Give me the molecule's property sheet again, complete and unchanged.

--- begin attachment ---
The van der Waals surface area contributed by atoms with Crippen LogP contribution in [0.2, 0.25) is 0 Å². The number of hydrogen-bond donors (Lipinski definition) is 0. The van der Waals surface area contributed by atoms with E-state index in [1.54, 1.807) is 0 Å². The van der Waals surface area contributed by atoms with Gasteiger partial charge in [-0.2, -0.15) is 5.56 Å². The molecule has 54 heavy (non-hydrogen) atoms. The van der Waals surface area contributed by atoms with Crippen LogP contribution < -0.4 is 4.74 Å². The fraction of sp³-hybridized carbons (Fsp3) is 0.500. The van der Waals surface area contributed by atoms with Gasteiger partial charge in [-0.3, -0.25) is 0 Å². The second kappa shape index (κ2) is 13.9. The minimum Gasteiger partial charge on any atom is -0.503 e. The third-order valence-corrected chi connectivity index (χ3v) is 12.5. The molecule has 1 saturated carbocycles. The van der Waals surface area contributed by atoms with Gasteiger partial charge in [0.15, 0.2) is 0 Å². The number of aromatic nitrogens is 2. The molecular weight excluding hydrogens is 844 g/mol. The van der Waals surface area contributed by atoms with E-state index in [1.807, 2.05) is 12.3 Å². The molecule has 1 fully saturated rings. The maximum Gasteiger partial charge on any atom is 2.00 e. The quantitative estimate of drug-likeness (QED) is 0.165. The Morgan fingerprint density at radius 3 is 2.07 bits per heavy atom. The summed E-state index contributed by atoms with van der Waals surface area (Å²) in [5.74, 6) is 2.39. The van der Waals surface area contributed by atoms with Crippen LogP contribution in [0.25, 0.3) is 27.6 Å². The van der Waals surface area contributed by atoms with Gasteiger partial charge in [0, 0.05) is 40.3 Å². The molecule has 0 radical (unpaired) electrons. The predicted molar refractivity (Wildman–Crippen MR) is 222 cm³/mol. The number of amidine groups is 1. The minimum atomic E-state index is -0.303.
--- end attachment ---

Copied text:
The van der Waals surface area contributed by atoms with Crippen LogP contribution in [0.2, 0.25) is 0 Å². The number of hydrogen-bond donors (Lipinski definition) is 0. The van der Waals surface area contributed by atoms with E-state index in [1.54, 1.807) is 0 Å². The van der Waals surface area contributed by atoms with Gasteiger partial charge in [-0.2, -0.15) is 5.56 Å². The molecule has 54 heavy (non-hydrogen) atoms. The van der Waals surface area contributed by atoms with Crippen LogP contribution < -0.4 is 4.74 Å². The fraction of sp³-hybridized carbons (Fsp3) is 0.500. The van der Waals surface area contributed by atoms with Gasteiger partial charge in [-0.3, -0.25) is 0 Å². The second kappa shape index (κ2) is 13.9. The minimum Gasteiger partial charge on any atom is -0.503 e. The third-order valence-corrected chi connectivity index (χ3v) is 12.5. The molecule has 1 saturated carbocycles. The van der Waals surface area contributed by atoms with Gasteiger partial charge in [0.15, 0.2) is 0 Å². The number of aromatic nitrogens is 2. The molecular weight excluding hydrogens is 844 g/mol. The van der Waals surface area contributed by atoms with E-state index in [1.807, 2.05) is 12.3 Å². The molecule has 1 fully saturated rings. The maximum Gasteiger partial charge on any atom is 2.00 e. The quantitative estimate of drug-likeness (QED) is 0.165. The Morgan fingerprint density at radius 3 is 2.07 bits per heavy atom. The summed E-state index contributed by atoms with van der Waals surface area (Å²) in [5.74, 6) is 2.39. The van der Waals surface area contributed by atoms with Crippen LogP contribution in [0.25, 0.3) is 27.6 Å². The van der Waals surface area contributed by atoms with Gasteiger partial charge in [0, 0.05) is 40.3 Å². The molecule has 0 radical (unpaired) electrons. The predicted molar refractivity (Wildman–Crippen MR) is 222 cm³/mol. The number of amidine groups is 1. The minimum atomic E-state index is -0.303.